# When is a symplectic manifold equivalent to a cotangent bundle?

Let $X$ be a differentiable manifold. Its cotangent bundle $T^*X$ carries a canonical 1-form $\alpha$ whose exterior differential $\omega = d\alpha$ endows $T^*X$ with the structure of a symplectic manifold.

But what about the converse question? Which symplectic manifolds are cotangent bundles?

Clearly a necessary condition is that $\omega$ must be exact, so cohomological obstructions are relevant. Is that all? Compact symplectic manifolds have non-trivial de Rham cohomology in grade two, so the cohomological test passes muster for that important class of examples.

I'm also interested in examples of manifolds where different symplectic forms (modulo exact 2-forms) give qualitatively different dynamics with the same Hamiltonian. As symplectic structures on the same manifold are all locally equivalent by Darboux's theorem, one expects such phenomena would occur only on a global scale.

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Using the h-principle, Gromov showed that there is a symplectic form on $\mathbb{R}^6$ which admits $S^3$ as a Lagrangian submanifold. Using holomorphic curves, he showed that the standard symplectic form on $T^* \mathbb{R}^3$ does not admit any such Lagrangian. There is now a whole industry of building exotic symplectic forms on non-compact manifolds (see papers of Seidel-Smith, Mark McLean, ...).

Probably the only reasonable answer to characterising cotangent bundles uses the existence of a Lagrangian foliation by planes. If you have a foliation parametrised by a manifold which admits a Lagrangian section, then you have yourself an open subset of a cotangent bundle (this is just Weinstein's theorem). You can't drop the condition of the existence of a section precisely because you can add the pull back of a $2$-form on the base. If your symplectic form is "complete" then the existence of a Lagrangian section is a cohomological condition. Pick any section: If the pullback of $\omega$ doesn't vanish, then you don't have a cotangent bundle. If it vanishes in cohomology, you can use a primitive $1$-form to flow your section to a Lagrangian.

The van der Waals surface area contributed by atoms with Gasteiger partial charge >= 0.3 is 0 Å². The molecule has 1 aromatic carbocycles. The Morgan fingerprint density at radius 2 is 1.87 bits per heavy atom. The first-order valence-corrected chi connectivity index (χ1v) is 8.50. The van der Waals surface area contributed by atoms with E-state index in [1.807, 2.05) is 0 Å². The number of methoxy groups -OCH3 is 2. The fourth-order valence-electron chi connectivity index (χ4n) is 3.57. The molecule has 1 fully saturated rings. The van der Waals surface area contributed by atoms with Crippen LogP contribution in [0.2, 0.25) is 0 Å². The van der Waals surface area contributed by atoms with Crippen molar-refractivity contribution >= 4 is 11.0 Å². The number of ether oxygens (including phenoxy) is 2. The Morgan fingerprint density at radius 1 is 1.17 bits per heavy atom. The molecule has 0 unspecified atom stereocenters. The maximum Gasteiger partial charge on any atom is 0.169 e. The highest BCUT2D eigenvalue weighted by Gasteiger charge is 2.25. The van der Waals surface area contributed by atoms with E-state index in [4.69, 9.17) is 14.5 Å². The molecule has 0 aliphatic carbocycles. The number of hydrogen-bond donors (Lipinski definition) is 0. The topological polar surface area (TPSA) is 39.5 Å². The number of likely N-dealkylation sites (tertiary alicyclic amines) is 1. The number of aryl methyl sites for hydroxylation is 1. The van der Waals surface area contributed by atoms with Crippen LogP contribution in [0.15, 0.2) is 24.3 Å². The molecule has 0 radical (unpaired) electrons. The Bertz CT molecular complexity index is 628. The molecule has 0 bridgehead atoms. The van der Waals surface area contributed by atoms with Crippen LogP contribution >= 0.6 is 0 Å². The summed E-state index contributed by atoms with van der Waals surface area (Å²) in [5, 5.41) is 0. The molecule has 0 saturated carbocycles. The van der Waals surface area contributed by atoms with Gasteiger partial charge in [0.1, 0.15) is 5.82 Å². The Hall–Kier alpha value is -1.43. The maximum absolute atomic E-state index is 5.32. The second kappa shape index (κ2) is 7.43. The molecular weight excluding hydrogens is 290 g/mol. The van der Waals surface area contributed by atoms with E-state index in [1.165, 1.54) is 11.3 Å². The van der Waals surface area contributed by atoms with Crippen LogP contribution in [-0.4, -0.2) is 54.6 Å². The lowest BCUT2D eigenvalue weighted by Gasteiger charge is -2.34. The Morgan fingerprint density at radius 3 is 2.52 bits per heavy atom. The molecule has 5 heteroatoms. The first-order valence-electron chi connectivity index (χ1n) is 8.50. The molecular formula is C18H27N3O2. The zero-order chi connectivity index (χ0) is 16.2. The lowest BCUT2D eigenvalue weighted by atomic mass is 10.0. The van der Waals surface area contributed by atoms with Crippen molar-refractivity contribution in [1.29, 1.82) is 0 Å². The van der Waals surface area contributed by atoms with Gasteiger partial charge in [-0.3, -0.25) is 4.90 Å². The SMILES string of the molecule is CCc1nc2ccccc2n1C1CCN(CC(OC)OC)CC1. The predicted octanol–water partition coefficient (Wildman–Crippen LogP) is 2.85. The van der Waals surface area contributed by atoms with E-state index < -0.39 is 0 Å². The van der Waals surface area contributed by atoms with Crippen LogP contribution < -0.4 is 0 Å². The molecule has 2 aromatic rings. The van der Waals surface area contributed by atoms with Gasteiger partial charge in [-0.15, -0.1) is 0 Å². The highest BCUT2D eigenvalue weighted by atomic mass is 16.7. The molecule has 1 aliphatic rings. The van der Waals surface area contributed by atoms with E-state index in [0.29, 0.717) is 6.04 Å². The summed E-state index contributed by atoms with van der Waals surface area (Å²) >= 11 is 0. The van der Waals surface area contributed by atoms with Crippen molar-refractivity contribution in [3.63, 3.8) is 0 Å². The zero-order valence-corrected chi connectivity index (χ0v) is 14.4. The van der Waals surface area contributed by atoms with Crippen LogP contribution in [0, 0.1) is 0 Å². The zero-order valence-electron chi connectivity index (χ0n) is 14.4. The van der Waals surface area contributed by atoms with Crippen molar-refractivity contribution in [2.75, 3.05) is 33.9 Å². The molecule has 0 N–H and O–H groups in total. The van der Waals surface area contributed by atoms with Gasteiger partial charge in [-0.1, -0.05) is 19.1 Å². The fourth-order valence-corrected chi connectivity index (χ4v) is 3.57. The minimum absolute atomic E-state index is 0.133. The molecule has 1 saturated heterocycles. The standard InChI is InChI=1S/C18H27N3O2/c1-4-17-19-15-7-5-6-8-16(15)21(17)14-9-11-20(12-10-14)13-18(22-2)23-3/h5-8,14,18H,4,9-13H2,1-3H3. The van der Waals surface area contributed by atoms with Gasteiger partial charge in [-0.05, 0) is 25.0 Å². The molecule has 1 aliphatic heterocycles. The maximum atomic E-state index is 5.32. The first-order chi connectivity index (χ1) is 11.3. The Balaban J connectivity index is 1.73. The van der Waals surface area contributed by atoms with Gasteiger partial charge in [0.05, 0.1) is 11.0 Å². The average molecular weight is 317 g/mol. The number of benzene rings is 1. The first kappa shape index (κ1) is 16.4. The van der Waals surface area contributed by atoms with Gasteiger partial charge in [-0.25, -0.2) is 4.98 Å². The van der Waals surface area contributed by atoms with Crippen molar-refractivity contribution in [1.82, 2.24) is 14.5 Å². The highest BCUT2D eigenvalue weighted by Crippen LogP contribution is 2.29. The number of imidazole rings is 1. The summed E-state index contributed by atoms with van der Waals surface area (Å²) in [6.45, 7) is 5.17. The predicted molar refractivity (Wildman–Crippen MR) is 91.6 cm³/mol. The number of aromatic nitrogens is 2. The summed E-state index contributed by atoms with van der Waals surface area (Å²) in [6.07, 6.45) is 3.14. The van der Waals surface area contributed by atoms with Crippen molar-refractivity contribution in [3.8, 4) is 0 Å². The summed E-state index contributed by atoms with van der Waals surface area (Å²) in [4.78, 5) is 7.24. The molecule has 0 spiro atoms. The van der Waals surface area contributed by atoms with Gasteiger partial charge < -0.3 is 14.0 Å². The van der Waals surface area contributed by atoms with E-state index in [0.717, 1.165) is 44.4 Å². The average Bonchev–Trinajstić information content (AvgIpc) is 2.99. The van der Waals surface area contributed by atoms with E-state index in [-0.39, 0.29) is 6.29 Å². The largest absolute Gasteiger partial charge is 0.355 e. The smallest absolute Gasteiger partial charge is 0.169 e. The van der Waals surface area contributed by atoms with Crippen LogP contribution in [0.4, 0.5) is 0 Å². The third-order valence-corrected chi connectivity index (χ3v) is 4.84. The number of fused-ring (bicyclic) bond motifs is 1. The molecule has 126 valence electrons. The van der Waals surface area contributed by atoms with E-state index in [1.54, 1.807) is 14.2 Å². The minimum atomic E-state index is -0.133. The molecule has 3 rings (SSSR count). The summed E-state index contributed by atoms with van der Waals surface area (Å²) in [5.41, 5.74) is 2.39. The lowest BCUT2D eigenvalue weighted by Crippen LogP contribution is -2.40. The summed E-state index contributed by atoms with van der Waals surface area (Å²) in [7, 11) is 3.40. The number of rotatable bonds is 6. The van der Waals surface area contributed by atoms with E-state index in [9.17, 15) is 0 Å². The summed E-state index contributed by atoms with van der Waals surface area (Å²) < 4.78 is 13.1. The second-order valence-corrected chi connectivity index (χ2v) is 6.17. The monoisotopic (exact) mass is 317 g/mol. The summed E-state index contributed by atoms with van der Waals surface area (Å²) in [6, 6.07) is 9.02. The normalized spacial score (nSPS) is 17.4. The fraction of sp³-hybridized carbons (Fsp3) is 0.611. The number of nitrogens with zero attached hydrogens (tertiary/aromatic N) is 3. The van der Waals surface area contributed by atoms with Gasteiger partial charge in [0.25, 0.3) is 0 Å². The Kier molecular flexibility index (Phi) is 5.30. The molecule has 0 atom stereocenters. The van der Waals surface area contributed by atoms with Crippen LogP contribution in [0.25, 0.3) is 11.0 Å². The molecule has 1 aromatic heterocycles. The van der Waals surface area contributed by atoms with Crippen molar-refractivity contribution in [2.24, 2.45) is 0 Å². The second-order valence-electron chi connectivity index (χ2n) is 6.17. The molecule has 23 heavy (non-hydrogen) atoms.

I want to point out that the methods we have for producing different symplectic forms do not proceed by writing down different $2$-forms on the same space. Rather, you find some construction of symplectic manifolds (using some general notion of symplectic surgery) which produces a large class of symplectic manifolds, then you prove that some of these result in the same smooth manifold. The existence of a diffeomorphism is obtained abstractly, so I do not know of examples where we can write down a Hamiltonian whose dynamics for two different symplectic forms can be compared.

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In response to your last paragraph, the so-called "twisted" cotangent bundles provide examples where different symplectic forms exhibit very different dynamics with the same Hamiltonian.

Suppose $\omega=d\alpha$ is the standard symplectic form on a cotangent bundle $\pi:T^{*}X\to X$, where $X$ is a closed manifold. Let $\sigma$ denote a closed non-exact two-form on $X$, and consider a new family of two-forms $\omega_{s}$ for $s\in [0,\infty)$ defined by $\omega_{s}:=\omega-s\pi^{*}\sigma$. It's easily checked that $\omega_{s}$ is again a symplectic form on $T^{*}X$ for each $s\in [0,\infty)$ (it's closed as $\sigma$ is closed and non-degenerate as $d\pi$ vanishes on "vertical" tangent vectors).

Fix a Riemannian metric $g$ on $X$, and let $H:T^{*}X\to X$ denote the standard "kinetic energy" Hamiltonian defined by $H(x,p):=\frac{1}{2}|p|^{2}$, and let $\xi_{s}$ denote the symplectic gradient of $H$ with respect to $\omega_{s}$ (i.e. $i_{\xi_{s}}\omega_{s}=-dH$). Let $\phi_{s}$ denote the flow of $\xi_{s}$.

Let $S^{*}X$ denote the unit cosphere bundle of $X$. Since $H$ is autonomous, the flow $\phi_{s}$ preserves $S^*{X}$ for each $s\in[0,\infty)$. The point is that the dynamics of $\phi_{s}$ on $S^{*}X$ can vary dramatically depending on $s$.